We kept watching for the other heifer every time we drove by the lower place, but didn’t see her until yesterday. Lynn was heading out our lane to drive up the creek and deliver Christmas gifts to neighbors when he noticed two young cows near the gate, away from the main herd. One of them was our heifer and the other was a three-year-old cow we sold last year to Michael and Carolyn — and she had been in the group that came into Orange Bill field a few days earlier, so she knew about the gate. He slowly and quietly opened the gate without startling the cows, and got the three year old through the gate, and then the heifer knew where it was and followed her. He locked them in that little field and came to get me. We fed some hay to our group, to help keep them happy on our side of the fence and as an attractant to the heifer and her friend. They came hiking toward the gate when they heard us feeding. The difficult part was getting the timid heifer through the gate without the cow, but we managed to do it, then took the cow back down to join her herd on the lower place. So all our heifers are safely home again!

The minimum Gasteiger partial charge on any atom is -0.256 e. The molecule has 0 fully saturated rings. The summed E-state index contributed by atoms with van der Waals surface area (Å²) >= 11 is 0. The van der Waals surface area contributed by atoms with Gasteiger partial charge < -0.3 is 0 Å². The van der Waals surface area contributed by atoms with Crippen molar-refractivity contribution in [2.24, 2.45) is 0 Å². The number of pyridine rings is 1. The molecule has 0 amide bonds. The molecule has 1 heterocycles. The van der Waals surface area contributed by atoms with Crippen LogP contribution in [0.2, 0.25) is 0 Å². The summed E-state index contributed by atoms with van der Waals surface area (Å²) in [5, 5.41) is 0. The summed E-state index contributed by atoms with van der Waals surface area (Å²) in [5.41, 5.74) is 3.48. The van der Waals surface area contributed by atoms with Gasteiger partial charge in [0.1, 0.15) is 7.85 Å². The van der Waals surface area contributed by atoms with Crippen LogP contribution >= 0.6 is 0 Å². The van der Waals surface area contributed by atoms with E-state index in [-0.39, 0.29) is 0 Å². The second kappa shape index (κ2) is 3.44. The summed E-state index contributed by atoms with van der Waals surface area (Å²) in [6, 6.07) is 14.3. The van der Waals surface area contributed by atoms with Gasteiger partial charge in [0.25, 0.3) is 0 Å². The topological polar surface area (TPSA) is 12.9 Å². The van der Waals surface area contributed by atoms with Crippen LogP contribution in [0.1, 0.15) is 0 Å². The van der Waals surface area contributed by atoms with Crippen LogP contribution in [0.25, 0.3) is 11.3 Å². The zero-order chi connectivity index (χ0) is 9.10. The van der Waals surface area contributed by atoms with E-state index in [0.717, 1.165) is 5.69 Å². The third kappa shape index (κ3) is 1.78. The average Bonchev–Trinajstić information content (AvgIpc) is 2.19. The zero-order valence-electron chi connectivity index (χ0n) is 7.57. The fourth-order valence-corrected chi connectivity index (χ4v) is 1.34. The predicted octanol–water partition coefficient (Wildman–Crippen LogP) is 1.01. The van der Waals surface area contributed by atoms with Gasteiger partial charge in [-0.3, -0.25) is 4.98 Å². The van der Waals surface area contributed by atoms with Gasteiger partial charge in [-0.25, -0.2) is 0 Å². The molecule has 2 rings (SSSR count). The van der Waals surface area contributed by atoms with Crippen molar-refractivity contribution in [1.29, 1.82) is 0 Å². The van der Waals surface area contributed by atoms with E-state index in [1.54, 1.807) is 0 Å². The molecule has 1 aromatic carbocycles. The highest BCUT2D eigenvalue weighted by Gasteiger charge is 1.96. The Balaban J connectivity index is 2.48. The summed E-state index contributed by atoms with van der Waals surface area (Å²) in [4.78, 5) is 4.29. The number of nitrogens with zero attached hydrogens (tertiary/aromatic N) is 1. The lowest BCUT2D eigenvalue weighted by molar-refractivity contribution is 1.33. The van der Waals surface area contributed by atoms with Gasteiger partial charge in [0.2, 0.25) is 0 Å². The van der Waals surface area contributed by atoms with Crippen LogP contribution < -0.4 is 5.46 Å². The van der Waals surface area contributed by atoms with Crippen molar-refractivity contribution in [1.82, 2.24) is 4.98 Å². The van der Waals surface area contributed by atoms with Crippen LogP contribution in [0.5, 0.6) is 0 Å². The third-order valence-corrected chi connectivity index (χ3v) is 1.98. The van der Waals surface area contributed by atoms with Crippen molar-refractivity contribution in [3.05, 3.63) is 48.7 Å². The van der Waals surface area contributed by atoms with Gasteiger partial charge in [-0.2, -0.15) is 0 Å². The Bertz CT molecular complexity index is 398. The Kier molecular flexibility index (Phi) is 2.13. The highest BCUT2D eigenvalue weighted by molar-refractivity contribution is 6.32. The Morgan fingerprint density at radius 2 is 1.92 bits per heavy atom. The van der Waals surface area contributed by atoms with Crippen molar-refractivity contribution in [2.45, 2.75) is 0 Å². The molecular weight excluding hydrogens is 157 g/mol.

We started feeding hay to the heifers after that day of luring our final heifer home, but didn’t start feeding the cows until a few days ago. There’s still some feed left in their pasture, but it is covered with snow and they’ve eaten most of the rough feed that was accessible.